12 new flavonoids discovered in Kew tree
Scientists at Kew interested in the classification of legumes have been studying the chemistry of the Kentucky yellow-wood (Cladrastis kentukea). Evidence from DNA sequencing suggested that this species is related to the pagoda tree (Styphnolobium japonicum), which contains several new flavonoids described recently at Kew. Flavonoids are a well studied group of plant constituents because of their potential health promoting properties. The fruits of S. japonicum contain high levels of flavonoids and are used in traditional Chinese medicine. The Kew scientists wanted to know if the flavonoids found in S. japonicum also occurred in C. kentukea, which would support the relationship between these species.
Analysis and identification
Geoffrey Kite analysed an extract of the leaves of C. kentukea and found several of the flavonoids known from S. japonicum, but the overall mixture of flavonoids in C. kentukea was much more complicated, consisting of more than 50 compounds. Emily Rowe, a student from the University of Bath who was working at Kew for a year as part of her degree course, was given the task of trying to separate some of the flavonoids from the mixture so that their structures could be determined. She obtained 13 examples, whose structures were elucidated using a technique called nuclear magnetic resonance spectroscopy (NMR) by Nigel Veitch, who realised that 12 of them were new to science. The structures of these compounds were reported recently in the scientific journal Phytochemistry.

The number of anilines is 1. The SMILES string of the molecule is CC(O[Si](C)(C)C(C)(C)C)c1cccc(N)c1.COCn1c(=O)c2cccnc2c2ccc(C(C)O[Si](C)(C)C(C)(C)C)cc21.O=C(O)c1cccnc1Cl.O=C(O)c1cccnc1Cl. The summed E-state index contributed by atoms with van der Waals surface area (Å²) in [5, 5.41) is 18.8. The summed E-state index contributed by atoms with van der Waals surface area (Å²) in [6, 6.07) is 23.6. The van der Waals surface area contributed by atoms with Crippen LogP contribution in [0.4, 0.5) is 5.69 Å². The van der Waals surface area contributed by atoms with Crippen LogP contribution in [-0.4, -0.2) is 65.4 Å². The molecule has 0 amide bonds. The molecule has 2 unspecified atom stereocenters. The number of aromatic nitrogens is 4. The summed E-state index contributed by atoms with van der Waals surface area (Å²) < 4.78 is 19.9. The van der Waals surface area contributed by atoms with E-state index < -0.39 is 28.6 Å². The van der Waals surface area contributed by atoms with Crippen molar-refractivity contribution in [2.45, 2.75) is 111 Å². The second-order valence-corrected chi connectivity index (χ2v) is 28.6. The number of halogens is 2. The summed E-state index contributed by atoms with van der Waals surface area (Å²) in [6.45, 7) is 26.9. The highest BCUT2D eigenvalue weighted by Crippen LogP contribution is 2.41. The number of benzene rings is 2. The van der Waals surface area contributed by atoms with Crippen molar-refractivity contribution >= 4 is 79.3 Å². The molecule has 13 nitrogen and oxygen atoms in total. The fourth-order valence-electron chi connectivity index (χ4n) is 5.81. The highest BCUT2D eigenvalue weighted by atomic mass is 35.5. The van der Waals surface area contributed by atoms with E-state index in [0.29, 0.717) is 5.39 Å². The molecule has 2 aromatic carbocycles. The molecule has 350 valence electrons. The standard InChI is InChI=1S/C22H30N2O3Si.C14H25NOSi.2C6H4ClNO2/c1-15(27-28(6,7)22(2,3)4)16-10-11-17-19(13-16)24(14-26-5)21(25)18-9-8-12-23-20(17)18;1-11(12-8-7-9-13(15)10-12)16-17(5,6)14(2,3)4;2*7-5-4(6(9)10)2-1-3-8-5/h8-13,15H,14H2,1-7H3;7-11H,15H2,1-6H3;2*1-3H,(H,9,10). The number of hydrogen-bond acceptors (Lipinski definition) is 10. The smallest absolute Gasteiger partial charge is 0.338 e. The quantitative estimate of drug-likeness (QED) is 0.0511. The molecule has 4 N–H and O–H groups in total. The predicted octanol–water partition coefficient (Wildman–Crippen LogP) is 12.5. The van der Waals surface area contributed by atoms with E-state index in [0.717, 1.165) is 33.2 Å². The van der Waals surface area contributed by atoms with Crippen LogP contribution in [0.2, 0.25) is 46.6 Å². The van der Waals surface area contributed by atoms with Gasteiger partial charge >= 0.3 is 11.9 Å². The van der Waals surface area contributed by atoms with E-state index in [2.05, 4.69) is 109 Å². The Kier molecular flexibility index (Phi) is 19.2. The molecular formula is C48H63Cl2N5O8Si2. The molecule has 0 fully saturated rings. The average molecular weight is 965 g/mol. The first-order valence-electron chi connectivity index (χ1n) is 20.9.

With this knowledge, Geoffrey Kite was able to suggest probable structures for another 39 of the flavonoids in the leaf extract using a technique called liquid chromatography-mass spectrometry. Many of these are probably new to science as well, but it was not possible to prove this without first purifying them and determining their structures by NMR.
Cladrastis kentukea at Kew
Cladrastis kentukea is a medium-sized tree endemic to eastern North America. The hard, close-grained wood is clear yellow when first cut and was used by early American pioneers to make gunstocks and furniture. Although it is not common in the wild, the species is widely grown for its ornamental value. There are several specimens of C. kentukea growing at Kew together with two other Cladrastis species, C. sinensis and C. platycarpa. Most can be found in the legume dell near to the Pavilion Restaurant. One specimen of C. sinensis is growing in the corner of the outside seating area of the restaurant, where visitors can enjoy a meal in the shade of a new scientific discovery, since this species also contains many of the new flavonoids.